Introduction: Coloring and Aging Wood Planks With Simple Painting Techniques
Looking for a warm and comfortable feel for a room in your house? Explore how you can turn new wood planks into those that look like weathered barn wood with a few simple paint techniques. This re-do of our den was done with a board and batten wainscoting but the wood treatments can be done on most any plain wood surface.
Step 1: Find Your Inspiration...
Inspiration! A picture frame in our house had a great look of weathered wood with mixtures of green and gold. This was the desired look so various attempts were made to replicate this look on scraps of wood with mixed results. Eventually I saw that technique was going to play a more prominent role in the final look than the specific shade of paint or stain being used. Realizing that perfection should not get in the way of progress, supplies were purchased and things moved forward.
Step 2: ... or Find Your Deterrence!
Deterrence: Just as important as what the desired look is to achieve, one cannot minimize the power of one’s longing to eliminate 40+ year old plywood paneling from the walls. Draw your strength from whichever is your deepest well and proceed. This Instructable will focus on the wood coloring for the walls, vs. the actual construction of the wainscoting.
Step 3: Materials and Supplies
MATERIALS: Tongue & groove planks were used in this project. Seeking a rustic look, boards were chosen for character rather than their clarity. Sought after characteristics were primarily knots, knotholes, and prominent grain patterns. Boards that were warped or cracked were passed over.
Paints and stains used in the final coloring were...
- Gold spray paint
- White gloss latex
- Green wood stain
- Sandpaper, various grits
- Disposable gloves
- Paint brushes of varying sizes
- Sanding block
- Paintbrush comb
- Drop cloths
- Paper towels
- Saw horses
- Paint can opener
- Mallet for reclosing paint cans
- Paint caddy or other smaller container
Step 4: Preparation
Preparation: Lightly sand the wood surfaces to clean them off and prep them to take the paint well. If your painting is inviting enough, you and your guests will want to touch the wood as well, so make sure it’s nice and smooth. Be sure to remove any stray dust prior to painting. When I was doing this for a room I had 12’ planks that I would work on in batches of about 5 boards at a time. That was the most I could lay out on my sawhorses at one time.
Step 5: 1st Color
1st color: I used gold spray paint to highlight knots and unusual features in the wood. It doesn’t take much, and when spraying the knots you’ll find that since they are the densest part of the wood they don’t absorb much paint. Just a light spray on a few features is all that’s needed. Don’t worry if you put too much on as this is the first of three paint colors. You can minimize the look if you end up being a bit too heavy handed. Let this dry.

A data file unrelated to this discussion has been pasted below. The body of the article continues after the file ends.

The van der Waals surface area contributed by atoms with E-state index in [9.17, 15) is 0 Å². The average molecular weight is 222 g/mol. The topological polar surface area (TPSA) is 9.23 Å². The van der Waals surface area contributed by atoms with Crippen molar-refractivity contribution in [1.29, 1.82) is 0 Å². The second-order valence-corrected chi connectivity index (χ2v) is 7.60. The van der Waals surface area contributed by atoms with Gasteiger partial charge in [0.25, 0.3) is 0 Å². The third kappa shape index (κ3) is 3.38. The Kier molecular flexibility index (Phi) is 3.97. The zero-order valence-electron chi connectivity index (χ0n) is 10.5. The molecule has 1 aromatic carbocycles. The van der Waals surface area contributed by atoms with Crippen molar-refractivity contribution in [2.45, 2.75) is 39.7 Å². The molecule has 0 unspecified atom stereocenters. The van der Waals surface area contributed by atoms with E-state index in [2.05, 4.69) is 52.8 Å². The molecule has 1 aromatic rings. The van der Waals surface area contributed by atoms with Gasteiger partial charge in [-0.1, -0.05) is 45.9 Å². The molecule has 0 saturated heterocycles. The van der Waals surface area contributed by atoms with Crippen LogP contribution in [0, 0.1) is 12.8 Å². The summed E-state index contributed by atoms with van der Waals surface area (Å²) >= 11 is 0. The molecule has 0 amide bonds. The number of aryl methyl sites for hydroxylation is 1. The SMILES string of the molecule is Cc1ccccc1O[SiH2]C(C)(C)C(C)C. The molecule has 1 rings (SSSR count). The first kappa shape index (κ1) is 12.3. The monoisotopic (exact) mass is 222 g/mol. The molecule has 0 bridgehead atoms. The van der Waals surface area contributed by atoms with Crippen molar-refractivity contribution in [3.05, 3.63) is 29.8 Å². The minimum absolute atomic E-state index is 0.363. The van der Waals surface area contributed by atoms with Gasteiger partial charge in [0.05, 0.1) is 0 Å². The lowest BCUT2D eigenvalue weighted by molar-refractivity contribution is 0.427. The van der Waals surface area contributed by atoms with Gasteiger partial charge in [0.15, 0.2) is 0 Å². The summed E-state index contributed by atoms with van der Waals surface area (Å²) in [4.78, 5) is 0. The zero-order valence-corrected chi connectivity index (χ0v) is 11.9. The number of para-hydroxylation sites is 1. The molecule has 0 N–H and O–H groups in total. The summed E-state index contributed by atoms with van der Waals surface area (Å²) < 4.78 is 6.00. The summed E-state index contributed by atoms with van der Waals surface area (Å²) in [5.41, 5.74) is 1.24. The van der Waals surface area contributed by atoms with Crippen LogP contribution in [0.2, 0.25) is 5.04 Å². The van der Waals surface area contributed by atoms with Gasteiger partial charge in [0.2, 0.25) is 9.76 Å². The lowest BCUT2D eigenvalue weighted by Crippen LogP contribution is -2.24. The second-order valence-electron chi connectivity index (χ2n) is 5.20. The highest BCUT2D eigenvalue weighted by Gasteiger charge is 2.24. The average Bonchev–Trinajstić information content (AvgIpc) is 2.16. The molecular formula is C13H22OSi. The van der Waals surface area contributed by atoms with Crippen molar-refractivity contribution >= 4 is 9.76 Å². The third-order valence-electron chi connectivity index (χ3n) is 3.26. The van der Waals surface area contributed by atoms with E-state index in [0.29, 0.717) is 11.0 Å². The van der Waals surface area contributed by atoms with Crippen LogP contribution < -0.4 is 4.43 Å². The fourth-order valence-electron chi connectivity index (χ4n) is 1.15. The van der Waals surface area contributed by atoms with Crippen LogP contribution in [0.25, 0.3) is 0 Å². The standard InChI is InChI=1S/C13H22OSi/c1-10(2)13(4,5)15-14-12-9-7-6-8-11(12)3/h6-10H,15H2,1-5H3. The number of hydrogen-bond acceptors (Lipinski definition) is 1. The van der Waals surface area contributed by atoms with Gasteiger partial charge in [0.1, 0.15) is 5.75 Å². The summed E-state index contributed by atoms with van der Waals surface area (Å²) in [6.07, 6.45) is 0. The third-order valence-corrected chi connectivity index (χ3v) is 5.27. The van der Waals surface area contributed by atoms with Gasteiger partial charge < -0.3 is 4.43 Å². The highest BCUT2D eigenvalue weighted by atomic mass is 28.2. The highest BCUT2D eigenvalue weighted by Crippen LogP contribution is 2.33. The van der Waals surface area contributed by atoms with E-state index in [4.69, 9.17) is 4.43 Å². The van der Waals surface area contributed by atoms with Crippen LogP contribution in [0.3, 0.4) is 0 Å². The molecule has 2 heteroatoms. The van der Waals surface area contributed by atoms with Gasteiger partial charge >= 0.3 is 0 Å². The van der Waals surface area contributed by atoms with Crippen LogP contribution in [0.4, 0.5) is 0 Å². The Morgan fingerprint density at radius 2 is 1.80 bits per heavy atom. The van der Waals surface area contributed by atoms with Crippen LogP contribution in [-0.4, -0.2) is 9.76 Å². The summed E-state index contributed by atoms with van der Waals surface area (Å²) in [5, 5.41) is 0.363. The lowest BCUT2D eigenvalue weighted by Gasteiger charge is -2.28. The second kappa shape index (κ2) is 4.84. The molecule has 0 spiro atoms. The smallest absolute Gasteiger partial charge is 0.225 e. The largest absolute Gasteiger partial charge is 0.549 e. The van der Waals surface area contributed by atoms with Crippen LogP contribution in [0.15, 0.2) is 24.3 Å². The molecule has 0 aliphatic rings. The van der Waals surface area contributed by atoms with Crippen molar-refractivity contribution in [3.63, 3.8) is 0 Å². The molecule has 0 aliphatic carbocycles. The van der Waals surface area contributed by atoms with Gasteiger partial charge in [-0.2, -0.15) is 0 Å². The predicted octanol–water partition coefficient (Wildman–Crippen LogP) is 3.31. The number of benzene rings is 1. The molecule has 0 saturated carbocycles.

Step 6: 2nd Color
2nd color: For the secondary color I used white latex applied with an almost dry brush. Paint in the direction of the grain. Try long passes over the unpainted surfaces, and dab things here and there. Enjoy the randomness. If you put too much of your first color on in any spot during the first phase, here’s your first chance to minimize it. Unlike painting a wall, you will want the brush to run dry. You can always put more paint ON easily. It’s a lot harder to take excess paint OFF. Let this coat dry as well.
Step 7: 3rd Color
3rd color: The primary color will go on last. I used a green wood stain and the gallon I purchased was more than enough for the room I did. Using a different brush, lightly load the brush and then dab it in a few spots. I tended to put the final colors on the spots where less of the previous colors had gone, and then as the brush dried out, blend the 3rd color into the original coats. Stick with the direction of the grain. Stain is much thinner than the latex paint and will flow (and drip!) much more. Be aware of this difference and go lightly. This is another opportunity to highlight grain patterns in the wood or other natural irregularities. Too much color after this step? Remember the sandpaper you got? If you really went overboard in a spot, go ahead and sand it. Since we’re looking for a weathered look, such irregularities are right in character.
Step 8: Relax and Enjoy!
Enjoy the fruits of your labors! The rather bold color on the tongue and groove boards was tempered by the white battens, picture rail, and baseboard that helped frame it. Also, as the room was furnished and decorated the color took more of a background role as was intended. The upper part of the walls was painted with a flat light cafe mocha color as a neutral background.
This was a simple process to create a cozy look. The green might not be your choice, but the techniques are very easy and can make whatever you wish to apply them to seem weathered and rustic in no time at all.
Go ahead and explore this technique and let me see what you do with it!
And if you like this -- my very first Instructable -- please vote for it in the Wall Overhaul, Wood, and/or First Time Author contests.
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